Register today! If you have any questions about GFOA’s training seminars, contact GFOA.

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First-Time Distinguished Budget Award Recipients Announced

The following jurisdictions are first-time winners of GFOA’s Distinguished Budget Presentation Award: City of National City, California; Pasco County Board of Commissioners, Florida; City of Stuart, Florida; Santa Rosa County, Florida; County of Chambers, Texas; and Discovery Clean Water Alliance, Washington.

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New CPFOs Announced

The following individuals earned the Certified Public Finance Officer (CPFO) designation in summer 2017: Jeffrey Beatty, Finance Manager, Mammoth Community Water District, CA; Jennifer Charneski, Finance Director, Darien, CT; Thomas Darling, Director of Financial Services, Troy, MI; Erika Langhans, Controller, St. Petersburg, FL; Linli Moat, Sr. Financial Analyst, Bothell, WA; Natalie Morrison, Manager of Financial Planning and Analysis, WaterOne, KS; Joseph Porche, Attorney, California State Auditor’s Office; C. Alan Smith, Senior Accounting Manager, Boulder County Colorado Government; and Tammy Todd, Assistant Director of Finance, Salem, VA.

There are more than 698 individuals who have received the CPFO designation.

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News Links
How One City Uses Social Media Archiving to Understand Its Citizens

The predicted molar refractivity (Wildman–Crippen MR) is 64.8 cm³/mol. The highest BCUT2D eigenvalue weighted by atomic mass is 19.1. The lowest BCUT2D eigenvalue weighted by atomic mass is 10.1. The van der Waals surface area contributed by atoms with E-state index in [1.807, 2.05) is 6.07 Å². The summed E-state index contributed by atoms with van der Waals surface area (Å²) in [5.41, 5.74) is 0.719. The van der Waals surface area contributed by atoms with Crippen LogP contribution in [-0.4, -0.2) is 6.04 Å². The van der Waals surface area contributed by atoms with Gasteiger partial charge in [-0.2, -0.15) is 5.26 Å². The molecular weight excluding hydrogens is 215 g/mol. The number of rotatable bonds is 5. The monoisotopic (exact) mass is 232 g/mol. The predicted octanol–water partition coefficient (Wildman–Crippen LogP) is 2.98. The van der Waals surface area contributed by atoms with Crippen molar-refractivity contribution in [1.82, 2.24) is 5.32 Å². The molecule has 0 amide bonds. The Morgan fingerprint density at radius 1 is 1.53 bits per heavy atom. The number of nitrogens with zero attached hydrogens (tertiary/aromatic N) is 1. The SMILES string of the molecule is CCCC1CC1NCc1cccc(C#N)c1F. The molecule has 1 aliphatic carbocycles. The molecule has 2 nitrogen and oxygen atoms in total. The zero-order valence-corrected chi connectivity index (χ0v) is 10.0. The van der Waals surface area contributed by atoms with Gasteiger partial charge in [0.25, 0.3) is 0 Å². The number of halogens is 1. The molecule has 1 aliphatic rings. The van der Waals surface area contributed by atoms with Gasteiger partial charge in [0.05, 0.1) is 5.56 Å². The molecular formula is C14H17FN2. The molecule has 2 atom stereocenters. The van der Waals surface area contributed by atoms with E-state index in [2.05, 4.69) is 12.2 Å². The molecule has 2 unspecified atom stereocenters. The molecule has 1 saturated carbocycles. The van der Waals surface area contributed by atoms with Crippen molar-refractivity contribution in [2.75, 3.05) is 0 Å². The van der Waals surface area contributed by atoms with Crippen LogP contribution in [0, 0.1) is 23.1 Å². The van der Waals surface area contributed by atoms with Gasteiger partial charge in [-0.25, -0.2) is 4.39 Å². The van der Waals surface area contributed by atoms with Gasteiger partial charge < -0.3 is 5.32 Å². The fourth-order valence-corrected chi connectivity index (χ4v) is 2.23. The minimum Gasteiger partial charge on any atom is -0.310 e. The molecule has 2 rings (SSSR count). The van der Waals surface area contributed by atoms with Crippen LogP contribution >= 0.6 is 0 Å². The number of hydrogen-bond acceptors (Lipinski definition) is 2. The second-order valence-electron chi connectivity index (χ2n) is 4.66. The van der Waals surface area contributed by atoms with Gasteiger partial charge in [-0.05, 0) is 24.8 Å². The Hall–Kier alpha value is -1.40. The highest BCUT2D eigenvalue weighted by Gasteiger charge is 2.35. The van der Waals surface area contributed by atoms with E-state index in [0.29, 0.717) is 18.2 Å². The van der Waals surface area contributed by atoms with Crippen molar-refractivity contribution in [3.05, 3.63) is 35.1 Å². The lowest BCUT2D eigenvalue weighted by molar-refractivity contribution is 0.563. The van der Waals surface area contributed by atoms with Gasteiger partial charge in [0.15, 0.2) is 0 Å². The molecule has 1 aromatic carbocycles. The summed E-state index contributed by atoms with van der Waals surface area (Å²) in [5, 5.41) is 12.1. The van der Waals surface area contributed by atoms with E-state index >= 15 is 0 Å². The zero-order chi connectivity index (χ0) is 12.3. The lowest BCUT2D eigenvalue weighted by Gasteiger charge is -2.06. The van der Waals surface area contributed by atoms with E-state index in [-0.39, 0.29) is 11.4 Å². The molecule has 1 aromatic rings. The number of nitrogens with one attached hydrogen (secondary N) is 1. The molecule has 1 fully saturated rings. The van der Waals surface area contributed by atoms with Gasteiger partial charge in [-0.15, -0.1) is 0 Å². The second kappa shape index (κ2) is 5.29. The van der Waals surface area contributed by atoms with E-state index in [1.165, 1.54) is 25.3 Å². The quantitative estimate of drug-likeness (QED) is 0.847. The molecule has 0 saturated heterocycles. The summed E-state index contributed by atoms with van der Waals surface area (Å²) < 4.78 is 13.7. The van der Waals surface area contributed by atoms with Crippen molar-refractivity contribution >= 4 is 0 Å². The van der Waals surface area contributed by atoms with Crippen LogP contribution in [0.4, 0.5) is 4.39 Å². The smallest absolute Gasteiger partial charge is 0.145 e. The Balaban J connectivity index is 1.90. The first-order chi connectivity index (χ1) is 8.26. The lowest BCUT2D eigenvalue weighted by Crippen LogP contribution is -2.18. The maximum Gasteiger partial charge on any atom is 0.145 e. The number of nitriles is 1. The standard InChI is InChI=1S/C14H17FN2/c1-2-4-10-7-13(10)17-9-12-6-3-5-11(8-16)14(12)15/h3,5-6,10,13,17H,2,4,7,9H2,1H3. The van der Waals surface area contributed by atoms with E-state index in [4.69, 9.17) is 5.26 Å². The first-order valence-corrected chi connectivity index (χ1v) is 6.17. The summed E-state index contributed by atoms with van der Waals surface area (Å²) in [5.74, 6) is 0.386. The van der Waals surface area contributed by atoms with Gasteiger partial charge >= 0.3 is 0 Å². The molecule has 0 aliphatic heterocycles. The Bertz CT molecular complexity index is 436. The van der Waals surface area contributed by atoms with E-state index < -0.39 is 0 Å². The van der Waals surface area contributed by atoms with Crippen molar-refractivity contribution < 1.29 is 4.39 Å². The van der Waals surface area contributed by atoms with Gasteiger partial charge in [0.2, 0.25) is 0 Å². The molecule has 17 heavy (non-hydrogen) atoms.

The City of Wentzville, Missouri, grew by 16,000 people in 16 years, “and with this influx of residents came a need for new communications tools, according to a case study by Government Technology. The city got started with social media in 2009 to reach its ever-growing population, and now it uses several platforms to share information and solicit feedback on city initiatives. Wentzville’s social media followers spiked in the last two years due to frequent posts about topics that resonate with residents. “Wentzville uses the channels to alert residents of city events and solicit public feedback on city plans. The city also uses automated social media archiving to quickly distill important information from all of its accounts into one platform. The city recently used social media to gather feedback on a master plan for the Parks and Recreation Department, and then used ArchiveSocial to relay the data to decision makers," according to the paper.

City officials didn’t have time to solicit feedback in the city newsletters or other regularly scheduled communications channels, and social media helped expedite the feedback timeline. Wentzville was also able to use the archive tool to export and deliver comprehensive feedback through one portal, in this case allowing the Parks and Recreation board access to all the information gathered without going to various sites. The tool also made it easier for the city to curate all of the data and show how many people saw the posts.